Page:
The Student News Site of San Luis Obispo High School




The Student News Site of San Luis Obispo High School



What It’s Like To Be An Immigrant at San Luis Obispo High School


 As a minority, Latino students face discrimination all across the United States, even here at San Luis Obispo High School. This animosity is focused particularly on immigrants. However, SLOHS students are not powerless to stop this prejudice. Three former residents of Spanish-speaking countries at SLOHS hope to enlighten our school on discrimination and encourage our community to better support these important members of our society.


Expressions: What country do you come from or does your family come from?

Spanish teacher Nelly Caminada: I’m from Peru. I moved to Santa Maria in 1991, thanks to a student visa.

Freshman Sophia García: My family comes from Chile, but I was born in the United States. Every year I live in Chile for a month or more.

Freshman Jesús Rodríguez: Before moving to the United States, I lived in the state of Zacatecas in Mexico, and I moved here in April.

Expressions: In what ways is the United States different from your country of origin?

García: It’s a very different culture. Whenever I go to Chile, I get a cultural shock. In Chile, people are warmer. When you go to a neighbor’s house they always have food or something to drink and you can stay there for a long time if you want.

Rodríguez: Personally, I’ve seen a big difference between the United States and Mexico, because, in Mexico, I did not go out very much, because it’s a bit unsafe to be outside on the street for a long time.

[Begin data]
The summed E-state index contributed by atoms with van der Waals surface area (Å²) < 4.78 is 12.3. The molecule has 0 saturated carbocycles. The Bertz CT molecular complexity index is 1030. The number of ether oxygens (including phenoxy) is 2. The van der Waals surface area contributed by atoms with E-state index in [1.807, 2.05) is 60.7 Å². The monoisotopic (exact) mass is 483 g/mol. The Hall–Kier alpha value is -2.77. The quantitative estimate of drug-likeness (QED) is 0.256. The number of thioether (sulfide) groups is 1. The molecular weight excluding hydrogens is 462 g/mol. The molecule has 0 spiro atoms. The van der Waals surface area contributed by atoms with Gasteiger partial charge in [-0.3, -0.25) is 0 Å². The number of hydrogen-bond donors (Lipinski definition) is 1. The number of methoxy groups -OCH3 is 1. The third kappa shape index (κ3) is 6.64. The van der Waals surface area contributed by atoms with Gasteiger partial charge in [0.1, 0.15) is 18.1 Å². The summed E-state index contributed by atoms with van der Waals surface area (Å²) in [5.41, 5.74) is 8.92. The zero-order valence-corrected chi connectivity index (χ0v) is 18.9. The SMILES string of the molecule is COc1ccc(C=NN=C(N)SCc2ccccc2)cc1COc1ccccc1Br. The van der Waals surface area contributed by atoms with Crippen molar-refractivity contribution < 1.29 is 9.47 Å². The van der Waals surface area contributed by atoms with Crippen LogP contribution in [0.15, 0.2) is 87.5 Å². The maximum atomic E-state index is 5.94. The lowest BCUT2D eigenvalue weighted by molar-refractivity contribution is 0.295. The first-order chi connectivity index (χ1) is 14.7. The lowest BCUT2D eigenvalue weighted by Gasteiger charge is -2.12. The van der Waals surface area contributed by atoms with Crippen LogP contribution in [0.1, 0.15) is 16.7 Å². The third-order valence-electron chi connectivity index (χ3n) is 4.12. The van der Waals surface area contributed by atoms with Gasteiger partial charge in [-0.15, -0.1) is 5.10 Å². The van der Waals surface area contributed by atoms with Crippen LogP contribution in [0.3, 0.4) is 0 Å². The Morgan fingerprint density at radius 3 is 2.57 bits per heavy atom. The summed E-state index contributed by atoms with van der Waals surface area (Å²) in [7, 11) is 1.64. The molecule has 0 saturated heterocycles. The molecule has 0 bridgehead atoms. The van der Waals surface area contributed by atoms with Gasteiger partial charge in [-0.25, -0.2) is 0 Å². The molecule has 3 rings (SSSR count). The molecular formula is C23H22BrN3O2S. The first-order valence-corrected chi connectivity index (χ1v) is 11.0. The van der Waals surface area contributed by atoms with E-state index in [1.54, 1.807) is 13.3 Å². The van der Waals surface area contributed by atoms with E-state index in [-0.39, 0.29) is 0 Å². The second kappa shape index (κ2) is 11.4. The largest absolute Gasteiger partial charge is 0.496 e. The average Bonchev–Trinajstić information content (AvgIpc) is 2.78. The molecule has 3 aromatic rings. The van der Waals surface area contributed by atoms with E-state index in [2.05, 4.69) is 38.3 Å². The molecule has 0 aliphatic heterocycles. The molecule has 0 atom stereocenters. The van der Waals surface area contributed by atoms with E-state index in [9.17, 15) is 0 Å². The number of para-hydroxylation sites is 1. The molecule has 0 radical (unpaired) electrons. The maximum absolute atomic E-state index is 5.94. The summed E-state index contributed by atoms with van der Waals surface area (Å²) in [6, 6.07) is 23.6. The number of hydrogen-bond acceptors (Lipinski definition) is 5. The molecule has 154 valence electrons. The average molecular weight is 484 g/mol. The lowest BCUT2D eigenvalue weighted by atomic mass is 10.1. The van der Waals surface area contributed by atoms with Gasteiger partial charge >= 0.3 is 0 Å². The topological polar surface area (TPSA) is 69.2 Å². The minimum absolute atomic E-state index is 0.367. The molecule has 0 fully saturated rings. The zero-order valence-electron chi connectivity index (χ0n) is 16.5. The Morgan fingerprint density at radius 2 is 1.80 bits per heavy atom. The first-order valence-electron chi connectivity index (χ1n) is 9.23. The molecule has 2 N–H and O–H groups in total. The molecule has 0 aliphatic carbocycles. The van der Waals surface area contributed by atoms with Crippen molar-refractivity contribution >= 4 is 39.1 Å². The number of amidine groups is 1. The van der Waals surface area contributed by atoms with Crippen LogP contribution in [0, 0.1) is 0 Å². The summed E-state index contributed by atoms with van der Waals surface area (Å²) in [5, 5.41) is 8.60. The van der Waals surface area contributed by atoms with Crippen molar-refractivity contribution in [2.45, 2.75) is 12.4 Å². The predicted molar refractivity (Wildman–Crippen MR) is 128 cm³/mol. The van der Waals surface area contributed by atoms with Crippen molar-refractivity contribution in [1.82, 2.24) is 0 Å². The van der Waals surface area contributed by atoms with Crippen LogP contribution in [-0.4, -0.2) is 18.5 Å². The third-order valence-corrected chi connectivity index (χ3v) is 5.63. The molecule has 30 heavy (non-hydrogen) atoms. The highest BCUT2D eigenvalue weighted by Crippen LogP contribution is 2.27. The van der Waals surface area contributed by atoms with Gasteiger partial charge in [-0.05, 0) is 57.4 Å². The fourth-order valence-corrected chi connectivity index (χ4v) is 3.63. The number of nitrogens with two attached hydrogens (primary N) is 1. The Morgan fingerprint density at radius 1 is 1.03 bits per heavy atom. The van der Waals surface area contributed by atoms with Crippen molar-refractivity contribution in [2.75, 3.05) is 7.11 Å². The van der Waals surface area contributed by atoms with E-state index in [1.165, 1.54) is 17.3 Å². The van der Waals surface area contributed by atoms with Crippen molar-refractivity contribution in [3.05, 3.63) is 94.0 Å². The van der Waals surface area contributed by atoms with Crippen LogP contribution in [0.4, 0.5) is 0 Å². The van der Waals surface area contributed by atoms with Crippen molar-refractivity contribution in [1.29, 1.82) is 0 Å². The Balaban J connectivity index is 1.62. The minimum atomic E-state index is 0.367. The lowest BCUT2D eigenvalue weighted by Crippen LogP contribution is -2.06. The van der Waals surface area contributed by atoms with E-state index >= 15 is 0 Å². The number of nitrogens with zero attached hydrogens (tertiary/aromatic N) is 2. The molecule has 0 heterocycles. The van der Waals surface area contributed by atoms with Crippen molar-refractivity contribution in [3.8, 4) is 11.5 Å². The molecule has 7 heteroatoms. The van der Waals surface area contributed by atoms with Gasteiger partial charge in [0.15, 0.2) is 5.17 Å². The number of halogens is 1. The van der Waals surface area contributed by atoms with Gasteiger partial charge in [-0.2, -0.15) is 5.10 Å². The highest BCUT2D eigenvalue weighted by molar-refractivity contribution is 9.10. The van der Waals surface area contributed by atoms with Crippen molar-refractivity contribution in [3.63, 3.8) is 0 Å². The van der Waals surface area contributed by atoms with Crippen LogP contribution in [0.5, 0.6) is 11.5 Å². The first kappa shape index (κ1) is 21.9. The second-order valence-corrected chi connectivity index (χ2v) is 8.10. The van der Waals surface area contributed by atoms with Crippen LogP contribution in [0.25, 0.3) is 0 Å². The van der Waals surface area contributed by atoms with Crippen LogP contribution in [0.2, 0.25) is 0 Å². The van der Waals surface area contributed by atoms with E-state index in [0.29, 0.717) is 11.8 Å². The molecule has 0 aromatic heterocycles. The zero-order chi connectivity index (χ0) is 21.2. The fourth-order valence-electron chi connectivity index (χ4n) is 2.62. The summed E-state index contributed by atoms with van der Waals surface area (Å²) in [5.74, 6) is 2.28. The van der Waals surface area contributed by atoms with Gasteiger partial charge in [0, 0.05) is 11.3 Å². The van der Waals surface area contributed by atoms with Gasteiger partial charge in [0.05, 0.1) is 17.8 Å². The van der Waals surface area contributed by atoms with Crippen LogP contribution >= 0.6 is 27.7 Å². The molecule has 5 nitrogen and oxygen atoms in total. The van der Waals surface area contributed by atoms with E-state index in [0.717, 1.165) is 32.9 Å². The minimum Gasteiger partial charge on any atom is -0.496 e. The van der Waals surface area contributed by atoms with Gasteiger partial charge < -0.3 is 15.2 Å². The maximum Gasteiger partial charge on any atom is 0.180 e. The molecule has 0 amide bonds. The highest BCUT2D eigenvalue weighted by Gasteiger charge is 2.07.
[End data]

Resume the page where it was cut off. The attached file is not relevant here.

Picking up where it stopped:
Expressions: Have you been treated differently in the United States than how were you treated in your country of origin?

Caminada: In Peru, racism is deeply rooted and discrimination is open and ignorant. In places where I have lived in the United States, although less obvious on the surface, it is more systematic and dangerous.

García: In Chile, although I have a passport from the United States, they are all so loving because I lived there. I do not think I have been treated differently, in the United States or in Chile.

Expressions: What is the most difficult thing about being an immigrant in America?

Caminada: The salary and purchasing power of an immigrant. Obtaining a university degree is almost impossible if one has no family or institutional support.

Rodríguez: Try to communicate with people, because they don’t speak my language.

Expressions: What should SLOHS change to better support recent immigrants?

Caminada: Observe the student individually and avoid superficial reactions. What do they want to surround themselves with? What activities do they like to do? What plans do they have? What is their way of thinking, their perspective? Give them pencils or notebooks: it is easy but it is only the surface. Not expecting academic responsibility is an insult.

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